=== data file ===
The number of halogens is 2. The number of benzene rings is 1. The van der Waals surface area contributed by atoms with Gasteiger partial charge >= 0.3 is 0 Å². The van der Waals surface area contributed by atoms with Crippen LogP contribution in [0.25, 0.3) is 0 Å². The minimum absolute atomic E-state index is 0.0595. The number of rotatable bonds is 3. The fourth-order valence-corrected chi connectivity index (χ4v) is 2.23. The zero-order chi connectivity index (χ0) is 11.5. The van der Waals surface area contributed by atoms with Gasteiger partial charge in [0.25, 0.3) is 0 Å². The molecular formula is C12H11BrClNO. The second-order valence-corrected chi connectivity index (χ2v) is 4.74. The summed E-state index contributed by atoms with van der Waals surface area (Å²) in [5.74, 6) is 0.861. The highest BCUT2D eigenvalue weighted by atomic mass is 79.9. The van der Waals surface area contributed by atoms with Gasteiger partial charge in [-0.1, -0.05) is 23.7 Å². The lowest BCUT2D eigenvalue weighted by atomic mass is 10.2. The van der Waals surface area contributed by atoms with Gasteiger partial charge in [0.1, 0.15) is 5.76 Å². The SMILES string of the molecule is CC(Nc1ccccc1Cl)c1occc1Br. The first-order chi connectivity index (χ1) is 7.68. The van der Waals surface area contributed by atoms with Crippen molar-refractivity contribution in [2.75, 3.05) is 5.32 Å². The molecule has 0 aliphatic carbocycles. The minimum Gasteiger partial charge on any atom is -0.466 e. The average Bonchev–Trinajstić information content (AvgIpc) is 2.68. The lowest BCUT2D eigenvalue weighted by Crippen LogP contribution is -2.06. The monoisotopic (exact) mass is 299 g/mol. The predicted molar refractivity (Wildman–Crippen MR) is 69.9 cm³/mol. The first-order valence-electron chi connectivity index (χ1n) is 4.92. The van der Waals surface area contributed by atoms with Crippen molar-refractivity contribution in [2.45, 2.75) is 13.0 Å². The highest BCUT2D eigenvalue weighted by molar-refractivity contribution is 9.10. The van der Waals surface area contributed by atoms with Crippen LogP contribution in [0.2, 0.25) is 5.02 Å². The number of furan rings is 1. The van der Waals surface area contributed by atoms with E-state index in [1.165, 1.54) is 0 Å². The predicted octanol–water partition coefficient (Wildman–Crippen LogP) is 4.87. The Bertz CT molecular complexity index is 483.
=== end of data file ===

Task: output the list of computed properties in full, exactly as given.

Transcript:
The number of halogens is 2. The number of benzene rings is 1. The van der Waals surface area contributed by atoms with Gasteiger partial charge >= 0.3 is 0 Å². The van der Waals surface area contributed by atoms with Crippen LogP contribution in [0.25, 0.3) is 0 Å². The minimum absolute atomic E-state index is 0.0595. The number of rotatable bonds is 3. The fourth-order valence-corrected chi connectivity index (χ4v) is 2.23. The zero-order chi connectivity index (χ0) is 11.5. The van der Waals surface area contributed by atoms with Gasteiger partial charge in [0.25, 0.3) is 0 Å². The molecular formula is C12H11BrClNO. The second-order valence-corrected chi connectivity index (χ2v) is 4.74. The summed E-state index contributed by atoms with van der Waals surface area (Å²) in [5.74, 6) is 0.861. The highest BCUT2D eigenvalue weighted by atomic mass is 79.9. The van der Waals surface area contributed by atoms with Gasteiger partial charge in [-0.1, -0.05) is 23.7 Å². The lowest BCUT2D eigenvalue weighted by atomic mass is 10.2. The van der Waals surface area contributed by atoms with Gasteiger partial charge in [0.1, 0.15) is 5.76 Å². The SMILES string of the molecule is CC(Nc1ccccc1Cl)c1occc1Br. The first-order chi connectivity index (χ1) is 7.68. The van der Waals surface area contributed by atoms with Crippen molar-refractivity contribution in [2.75, 3.05) is 5.32 Å². The molecule has 0 aliphatic carbocycles. The minimum Gasteiger partial charge on any atom is -0.466 e. The average Bonchev–Trinajstić information content (AvgIpc) is 2.68. The lowest BCUT2D eigenvalue weighted by Crippen LogP contribution is -2.06. The monoisotopic (exact) mass is 299 g/mol. The predicted molar refractivity (Wildman–Crippen MR) is 69.9 cm³/mol. The first-order valence-electron chi connectivity index (χ1n) is 4.92. The van der Waals surface area contributed by atoms with Crippen molar-refractivity contribution in [2.45, 2.75) is 13.0 Å². The highest BCUT2D eigenvalue weighted by molar-refractivity contribution is 9.10. The van der Waals surface area contributed by atoms with Crippen LogP contribution in [0.2, 0.25) is 5.02 Å². The number of furan rings is 1. The van der Waals surface area contributed by atoms with E-state index in [1.165, 1.54) is 0 Å². The predicted octanol–water partition coefficient (Wildman–Crippen LogP) is 4.87. The Bertz CT molecular complexity index is 483.